What is Messaging?

The term messaging refers to technology that lets computer systems share information without requiring either direct connections or awareness of each other's location. Messaging is also sometimes known as message-oriented middleware, or simply middleware

Messaging is analogous to postal and shipping services. Just as you would hand your letters or packages to a carrier and trust that they will get to where you want them to go, so it is with messaging—your applications hand off information to a messaging system that routes it to whatever other applications you’ve said you want it to get to.

At its most basic, messaging consists of the following:

  • publisher: the entity that sends or publishes the message (also called a producer)
  • message: what the publisher wants to say to the subscriber. Messages often contain events, but can also carry queries, commands, and other information.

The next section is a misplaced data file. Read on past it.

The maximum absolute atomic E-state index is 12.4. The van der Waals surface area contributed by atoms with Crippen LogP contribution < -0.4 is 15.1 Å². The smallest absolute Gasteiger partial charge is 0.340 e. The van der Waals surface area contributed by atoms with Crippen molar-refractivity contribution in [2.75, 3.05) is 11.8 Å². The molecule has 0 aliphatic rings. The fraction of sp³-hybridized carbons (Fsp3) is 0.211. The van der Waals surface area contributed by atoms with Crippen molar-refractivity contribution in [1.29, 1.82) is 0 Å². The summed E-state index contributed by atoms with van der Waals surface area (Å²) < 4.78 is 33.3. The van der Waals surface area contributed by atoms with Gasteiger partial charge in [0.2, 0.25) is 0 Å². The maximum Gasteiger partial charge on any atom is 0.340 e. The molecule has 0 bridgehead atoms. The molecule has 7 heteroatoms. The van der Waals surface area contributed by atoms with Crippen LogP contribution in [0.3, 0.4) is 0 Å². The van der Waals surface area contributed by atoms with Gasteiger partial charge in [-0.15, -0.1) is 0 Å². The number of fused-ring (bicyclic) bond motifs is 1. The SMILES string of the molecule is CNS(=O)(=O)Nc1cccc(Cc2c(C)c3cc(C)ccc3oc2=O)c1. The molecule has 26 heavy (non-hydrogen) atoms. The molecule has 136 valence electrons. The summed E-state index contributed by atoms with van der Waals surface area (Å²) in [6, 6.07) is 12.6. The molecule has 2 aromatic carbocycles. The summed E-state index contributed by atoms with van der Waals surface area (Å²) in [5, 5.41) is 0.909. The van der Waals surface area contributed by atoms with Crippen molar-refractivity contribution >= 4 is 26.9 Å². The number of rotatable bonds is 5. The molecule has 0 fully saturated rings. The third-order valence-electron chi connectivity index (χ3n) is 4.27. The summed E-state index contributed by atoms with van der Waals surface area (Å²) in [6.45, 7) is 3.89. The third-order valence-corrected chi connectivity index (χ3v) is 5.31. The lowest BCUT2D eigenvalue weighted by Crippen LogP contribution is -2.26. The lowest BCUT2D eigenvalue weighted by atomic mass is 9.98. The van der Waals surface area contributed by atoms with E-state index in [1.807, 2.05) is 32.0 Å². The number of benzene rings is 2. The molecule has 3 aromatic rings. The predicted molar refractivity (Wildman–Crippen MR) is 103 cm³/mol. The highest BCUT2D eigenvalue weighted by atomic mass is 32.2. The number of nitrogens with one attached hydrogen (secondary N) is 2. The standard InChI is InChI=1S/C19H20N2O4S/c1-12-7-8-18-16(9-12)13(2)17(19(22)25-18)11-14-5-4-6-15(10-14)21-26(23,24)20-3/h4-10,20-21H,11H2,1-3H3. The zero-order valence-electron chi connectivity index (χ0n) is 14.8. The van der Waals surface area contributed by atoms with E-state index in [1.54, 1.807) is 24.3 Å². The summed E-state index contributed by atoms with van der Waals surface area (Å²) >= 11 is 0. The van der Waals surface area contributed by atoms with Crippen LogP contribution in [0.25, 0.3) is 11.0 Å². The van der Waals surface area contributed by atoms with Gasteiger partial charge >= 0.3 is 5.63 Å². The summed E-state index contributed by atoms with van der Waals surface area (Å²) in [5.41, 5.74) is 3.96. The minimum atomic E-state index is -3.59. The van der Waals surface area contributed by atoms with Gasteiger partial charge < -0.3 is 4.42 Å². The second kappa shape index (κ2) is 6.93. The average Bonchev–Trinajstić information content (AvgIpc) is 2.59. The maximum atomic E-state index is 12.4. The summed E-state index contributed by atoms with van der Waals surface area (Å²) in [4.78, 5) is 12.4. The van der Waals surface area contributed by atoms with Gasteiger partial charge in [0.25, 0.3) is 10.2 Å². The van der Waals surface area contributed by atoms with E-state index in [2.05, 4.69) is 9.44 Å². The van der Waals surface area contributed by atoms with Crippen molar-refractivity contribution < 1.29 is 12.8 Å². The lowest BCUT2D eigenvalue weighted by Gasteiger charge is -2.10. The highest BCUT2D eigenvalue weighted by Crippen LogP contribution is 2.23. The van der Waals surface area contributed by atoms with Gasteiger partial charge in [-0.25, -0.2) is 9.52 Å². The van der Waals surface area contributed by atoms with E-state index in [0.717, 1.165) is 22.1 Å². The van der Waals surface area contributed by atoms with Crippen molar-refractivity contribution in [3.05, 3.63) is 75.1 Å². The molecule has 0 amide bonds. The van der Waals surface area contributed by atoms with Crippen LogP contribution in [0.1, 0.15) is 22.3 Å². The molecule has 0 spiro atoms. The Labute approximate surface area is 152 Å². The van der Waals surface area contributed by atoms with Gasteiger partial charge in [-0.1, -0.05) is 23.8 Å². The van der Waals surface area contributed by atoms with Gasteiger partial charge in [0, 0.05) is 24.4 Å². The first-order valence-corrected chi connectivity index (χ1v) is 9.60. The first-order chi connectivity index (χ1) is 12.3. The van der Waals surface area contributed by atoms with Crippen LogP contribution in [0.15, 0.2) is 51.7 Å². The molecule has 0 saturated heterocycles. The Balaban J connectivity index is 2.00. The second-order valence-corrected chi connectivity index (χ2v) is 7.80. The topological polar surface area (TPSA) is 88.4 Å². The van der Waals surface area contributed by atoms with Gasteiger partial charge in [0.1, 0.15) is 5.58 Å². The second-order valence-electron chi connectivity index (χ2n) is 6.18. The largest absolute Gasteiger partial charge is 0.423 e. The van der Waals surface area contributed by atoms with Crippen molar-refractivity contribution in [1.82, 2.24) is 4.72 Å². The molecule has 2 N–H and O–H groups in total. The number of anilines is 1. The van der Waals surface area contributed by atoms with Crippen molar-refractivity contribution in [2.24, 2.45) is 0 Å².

• subscriber: the ultimate receiver of the message (also called a consumer)

A message typically has a destination that decouples the publisher from the subscriber. In PubSub+ event brokers, a destination can be a topic or a queue:

  • topic: used when the message is intended to be consumed by more than one subscriber
  • queue: used when the message is intended to be consumed by at most one subscriber

Message Quality of Service (QoS)

Messages can be classified as Persistent (Guaranteed) or Non-Persistent (Direct) by the message producer.

Guaranteed messages are spooled to non-volatile storage on the broker, and are kept until the broker has verified the successful delivery of those messages to all clients and downstream event brokers. Guaranteed messaging is suitable to applications where messages must be:

  • processed in the order they are received,
  • available to consumers, even if those consumers are off-line.
  • able to survive the loss of an event broker.

Direct messages are delivered to subscribing clients in the order in which producers publish them. They are not spooled to non-volatile storage, and do not require acknowledgment. Direct messaging is ideal for applications where:

  • extremely high message rates and low latency are required
  • consuming clients can tolerate message loss in the event of network congestion

For details about Guaranteed and Direct messaging, see Message Delivery Modes.